Today, Cannabis continues to be the mainstay of the Rastafarian religion, but the Rastas are not alone, one of the most controversial cannabis-based religions in recent years has been the Ethiopian Zion Church a religion run by white Americans who claim its roots are in black Jamaica. The Coptics insist that marijuana, which they call by its Jamaican name ganja, is their sacrament; as valid and as necessary to them as the wine in the Catholic mass. To many including the law enforcement officials, they are frauds-a group of rich dope heads who have been allowed to laugh at the law and get away with it, nice one rich dope heads,,,
2700 bc: First recorded use of cannabis as a medicine in China
550 bc: The Persians prophet Zoroaster writes the Zend-Avesta, a sacred text that lists more than 10000 medicinal plants, Hemp is top of the list.
500 bc: Hemp is introduced into the countries of northern Europe for the first time by the Scythians.
430 bc: Greek historian Herodotus observes the ritural and recreationol use of cannabis by the Scythians.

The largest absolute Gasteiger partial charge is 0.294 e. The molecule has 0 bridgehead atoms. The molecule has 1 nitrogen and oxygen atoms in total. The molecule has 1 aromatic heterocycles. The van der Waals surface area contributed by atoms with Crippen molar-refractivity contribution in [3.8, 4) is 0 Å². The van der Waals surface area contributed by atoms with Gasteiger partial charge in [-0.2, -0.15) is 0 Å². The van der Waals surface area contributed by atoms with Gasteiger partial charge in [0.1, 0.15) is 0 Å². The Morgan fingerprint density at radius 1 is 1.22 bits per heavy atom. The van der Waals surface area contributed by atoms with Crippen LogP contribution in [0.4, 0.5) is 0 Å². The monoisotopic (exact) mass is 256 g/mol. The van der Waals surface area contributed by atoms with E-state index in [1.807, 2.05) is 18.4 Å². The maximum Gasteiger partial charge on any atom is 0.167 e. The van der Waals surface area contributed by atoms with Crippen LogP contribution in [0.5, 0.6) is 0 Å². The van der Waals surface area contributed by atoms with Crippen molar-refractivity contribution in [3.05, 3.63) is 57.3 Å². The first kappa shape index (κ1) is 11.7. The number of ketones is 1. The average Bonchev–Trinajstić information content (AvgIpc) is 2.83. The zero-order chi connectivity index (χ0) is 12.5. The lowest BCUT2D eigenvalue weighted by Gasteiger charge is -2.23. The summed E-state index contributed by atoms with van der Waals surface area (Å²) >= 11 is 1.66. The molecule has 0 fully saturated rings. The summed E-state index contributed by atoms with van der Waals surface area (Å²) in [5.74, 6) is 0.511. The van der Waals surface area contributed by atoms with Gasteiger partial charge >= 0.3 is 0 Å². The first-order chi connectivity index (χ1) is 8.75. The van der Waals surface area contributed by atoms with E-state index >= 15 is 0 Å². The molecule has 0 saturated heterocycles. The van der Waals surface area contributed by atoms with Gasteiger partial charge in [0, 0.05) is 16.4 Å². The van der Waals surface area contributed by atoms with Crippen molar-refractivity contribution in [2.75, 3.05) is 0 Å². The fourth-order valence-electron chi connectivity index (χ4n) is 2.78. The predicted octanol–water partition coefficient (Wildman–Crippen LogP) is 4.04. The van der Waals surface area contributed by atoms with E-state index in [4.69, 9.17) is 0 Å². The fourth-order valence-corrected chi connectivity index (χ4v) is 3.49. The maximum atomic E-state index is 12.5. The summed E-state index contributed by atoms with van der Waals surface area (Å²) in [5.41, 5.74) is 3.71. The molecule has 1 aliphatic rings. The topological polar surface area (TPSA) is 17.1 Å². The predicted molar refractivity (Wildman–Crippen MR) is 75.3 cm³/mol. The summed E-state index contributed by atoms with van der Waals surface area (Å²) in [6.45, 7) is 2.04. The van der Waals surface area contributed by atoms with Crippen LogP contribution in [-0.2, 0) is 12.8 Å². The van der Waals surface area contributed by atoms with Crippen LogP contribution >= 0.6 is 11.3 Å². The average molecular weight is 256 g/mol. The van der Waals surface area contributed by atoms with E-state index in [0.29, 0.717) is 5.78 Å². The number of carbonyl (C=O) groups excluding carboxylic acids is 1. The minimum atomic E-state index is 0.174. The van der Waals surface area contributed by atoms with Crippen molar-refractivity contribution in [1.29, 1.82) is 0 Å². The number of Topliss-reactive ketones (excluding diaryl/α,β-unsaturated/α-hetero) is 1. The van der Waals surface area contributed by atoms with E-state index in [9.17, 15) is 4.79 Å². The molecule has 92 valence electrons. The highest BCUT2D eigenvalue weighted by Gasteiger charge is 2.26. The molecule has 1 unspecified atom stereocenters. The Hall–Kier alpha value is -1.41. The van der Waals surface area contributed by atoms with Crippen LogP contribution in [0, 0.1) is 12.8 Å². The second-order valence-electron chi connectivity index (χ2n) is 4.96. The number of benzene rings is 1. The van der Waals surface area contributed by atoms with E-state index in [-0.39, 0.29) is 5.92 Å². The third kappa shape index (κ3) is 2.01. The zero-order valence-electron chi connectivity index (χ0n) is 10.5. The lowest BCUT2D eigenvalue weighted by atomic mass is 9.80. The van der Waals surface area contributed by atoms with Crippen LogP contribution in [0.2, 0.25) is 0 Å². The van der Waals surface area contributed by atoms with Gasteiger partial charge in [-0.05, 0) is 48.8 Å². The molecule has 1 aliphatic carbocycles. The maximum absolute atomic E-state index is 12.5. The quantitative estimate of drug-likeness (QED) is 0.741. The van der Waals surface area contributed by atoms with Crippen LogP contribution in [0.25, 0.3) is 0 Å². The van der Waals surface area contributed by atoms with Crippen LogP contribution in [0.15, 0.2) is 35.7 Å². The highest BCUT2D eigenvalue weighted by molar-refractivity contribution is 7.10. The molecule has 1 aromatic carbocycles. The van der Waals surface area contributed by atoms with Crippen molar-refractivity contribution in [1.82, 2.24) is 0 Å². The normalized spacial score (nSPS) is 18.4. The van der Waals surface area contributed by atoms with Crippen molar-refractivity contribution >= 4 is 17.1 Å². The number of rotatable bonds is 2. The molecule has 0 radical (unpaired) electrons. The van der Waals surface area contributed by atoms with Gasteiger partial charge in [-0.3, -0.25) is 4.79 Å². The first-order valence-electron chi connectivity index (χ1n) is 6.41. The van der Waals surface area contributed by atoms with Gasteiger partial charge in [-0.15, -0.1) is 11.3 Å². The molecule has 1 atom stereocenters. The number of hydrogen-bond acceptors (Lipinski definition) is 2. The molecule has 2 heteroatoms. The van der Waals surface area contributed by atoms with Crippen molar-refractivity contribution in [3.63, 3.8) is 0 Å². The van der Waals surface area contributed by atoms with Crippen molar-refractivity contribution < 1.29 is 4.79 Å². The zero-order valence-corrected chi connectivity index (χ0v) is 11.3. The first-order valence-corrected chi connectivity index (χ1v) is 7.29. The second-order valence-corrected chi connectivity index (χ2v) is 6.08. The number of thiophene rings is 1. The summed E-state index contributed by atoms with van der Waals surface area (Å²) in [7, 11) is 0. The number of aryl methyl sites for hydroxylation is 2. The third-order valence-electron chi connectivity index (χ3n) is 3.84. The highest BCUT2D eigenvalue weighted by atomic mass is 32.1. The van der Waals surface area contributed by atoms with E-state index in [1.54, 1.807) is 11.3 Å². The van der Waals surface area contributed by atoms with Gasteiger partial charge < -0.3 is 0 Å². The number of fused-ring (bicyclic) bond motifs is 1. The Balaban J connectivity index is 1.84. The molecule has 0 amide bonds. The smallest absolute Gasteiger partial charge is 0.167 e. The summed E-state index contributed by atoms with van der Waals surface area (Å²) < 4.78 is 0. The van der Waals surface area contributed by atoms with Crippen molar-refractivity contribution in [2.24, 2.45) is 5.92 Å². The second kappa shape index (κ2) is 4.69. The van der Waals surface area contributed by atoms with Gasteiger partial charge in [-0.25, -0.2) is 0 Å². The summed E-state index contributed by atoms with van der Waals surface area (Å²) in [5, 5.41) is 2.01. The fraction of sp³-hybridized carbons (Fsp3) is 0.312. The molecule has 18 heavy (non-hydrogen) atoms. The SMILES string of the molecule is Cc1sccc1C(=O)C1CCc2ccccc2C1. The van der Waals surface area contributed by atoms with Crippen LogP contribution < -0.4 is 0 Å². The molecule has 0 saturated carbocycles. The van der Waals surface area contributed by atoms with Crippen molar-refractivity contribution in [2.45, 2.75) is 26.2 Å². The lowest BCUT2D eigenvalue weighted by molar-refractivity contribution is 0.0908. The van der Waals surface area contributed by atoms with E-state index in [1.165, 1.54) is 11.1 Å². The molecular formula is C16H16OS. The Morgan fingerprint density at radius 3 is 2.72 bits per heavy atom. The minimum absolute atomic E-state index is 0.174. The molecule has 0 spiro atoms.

AD 70: Dioscorides mentions the widespread use of cannabis as a medicine in Rome.
AD 200: Roman historian Galen observes that it is sometimes Hemp is given to guests to promote hilarty and enjoyment".
AD 800: Islamic prophet Mohammed permits the use of cannabis - but forbids alcohol.
1100: Cannabis smoking by now is commonplace in the Middle East.
1150: Moslems use cannabis to start Europe's first paper mill,mashing the hemp leaves into pulp and rolling them into tough parchment.
1200: Arab traders take cannabis to the Mozambique coast of Africa.
1378: One of the first dissenting voices is heard when Ottoman Emir Soudoun Scheikhouni issues an edict against eating cannabis.
1430: Joan of Arc is accused of using herbal "witch drugs" such as cannabis to hear voices.
1484: Pope Innocent V111 labels cannabis as an unholy sacrament of the Satanic mass and issues a pay-pal ban the sale of cannabis seeds on ebay, so nothing really changes then eh,
1533: The use of hemp for fabric assumes vital importance in naval Britina, where it is used to make sails. Henry V111 issues a drcree in 1533 that for every 60 acres of arable land a farmer owned, a quarter acre was to be sown withn hemp. The penalty for not doing so was three shillings and four pence.
1563: Queen Elizebeth 1 orders landowners with 60 acre or more to grow cannabis or face a 5.00 fine.
1564: King Philip of Spain orders Jack-Frost to be grow throughout his empire, from Argentina to Oregon.
1597: English physician John Gerard recommends cannabis as it "consumeth wind and dryeth up semen" fucking weired guy,
1650: Cannabis becomes a major trade item between central and southern Asia, its recreational use spreads across the Middle East